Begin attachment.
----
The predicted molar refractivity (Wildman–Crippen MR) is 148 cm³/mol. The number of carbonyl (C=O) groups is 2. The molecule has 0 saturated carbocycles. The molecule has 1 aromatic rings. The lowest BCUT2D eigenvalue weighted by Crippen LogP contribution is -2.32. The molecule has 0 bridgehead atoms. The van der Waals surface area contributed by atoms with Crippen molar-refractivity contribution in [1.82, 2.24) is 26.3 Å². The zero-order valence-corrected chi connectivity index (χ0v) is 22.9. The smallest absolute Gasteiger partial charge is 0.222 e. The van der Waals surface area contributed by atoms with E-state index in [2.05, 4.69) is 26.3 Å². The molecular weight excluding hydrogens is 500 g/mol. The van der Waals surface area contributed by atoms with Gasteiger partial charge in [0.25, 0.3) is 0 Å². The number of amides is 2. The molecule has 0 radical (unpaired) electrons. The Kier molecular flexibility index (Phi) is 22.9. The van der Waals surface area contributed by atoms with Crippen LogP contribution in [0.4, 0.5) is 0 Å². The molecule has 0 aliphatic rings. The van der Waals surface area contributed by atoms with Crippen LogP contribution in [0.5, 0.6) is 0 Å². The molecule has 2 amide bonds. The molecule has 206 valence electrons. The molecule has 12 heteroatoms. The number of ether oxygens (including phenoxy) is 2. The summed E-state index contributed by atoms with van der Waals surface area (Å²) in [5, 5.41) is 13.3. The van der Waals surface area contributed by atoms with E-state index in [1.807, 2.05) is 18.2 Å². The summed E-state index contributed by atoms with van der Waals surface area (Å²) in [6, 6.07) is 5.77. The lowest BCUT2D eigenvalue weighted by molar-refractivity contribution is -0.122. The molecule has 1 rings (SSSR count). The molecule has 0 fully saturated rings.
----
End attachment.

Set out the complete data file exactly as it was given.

The predicted molar refractivity (Wildman–Crippen MR) is 148 cm³/mol. The number of carbonyl (C=O) groups is 2. The molecule has 0 saturated carbocycles. The molecule has 1 aromatic rings. The lowest BCUT2D eigenvalue weighted by Crippen LogP contribution is -2.32. The molecule has 0 bridgehead atoms. The van der Waals surface area contributed by atoms with Crippen molar-refractivity contribution in [1.82, 2.24) is 26.3 Å². The zero-order valence-corrected chi connectivity index (χ0v) is 22.9. The smallest absolute Gasteiger partial charge is 0.222 e. The van der Waals surface area contributed by atoms with E-state index in [2.05, 4.69) is 26.3 Å². The molecular weight excluding hydrogens is 500 g/mol. The van der Waals surface area contributed by atoms with Gasteiger partial charge in [0.25, 0.3) is 0 Å². The number of amides is 2. The molecule has 0 radical (unpaired) electrons. The Kier molecular flexibility index (Phi) is 22.9. The van der Waals surface area contributed by atoms with Crippen LogP contribution in [0.4, 0.5) is 0 Å². The molecule has 0 aliphatic rings. The van der Waals surface area contributed by atoms with Crippen LogP contribution in [0.5, 0.6) is 0 Å². The molecule has 2 amide bonds. The molecule has 206 valence electrons. The molecule has 12 heteroatoms. The number of ether oxygens (including phenoxy) is 2. The summed E-state index contributed by atoms with van der Waals surface area (Å²) in [5, 5.41) is 13.3. The van der Waals surface area contributed by atoms with E-state index in [1.807, 2.05) is 18.2 Å². The summed E-state index contributed by atoms with van der Waals surface area (Å²) in [6, 6.07) is 5.77. The lowest BCUT2D eigenvalue weighted by molar-refractivity contribution is -0.122. The molecule has 1 rings (SSSR count). The molecule has 0 fully saturated rings.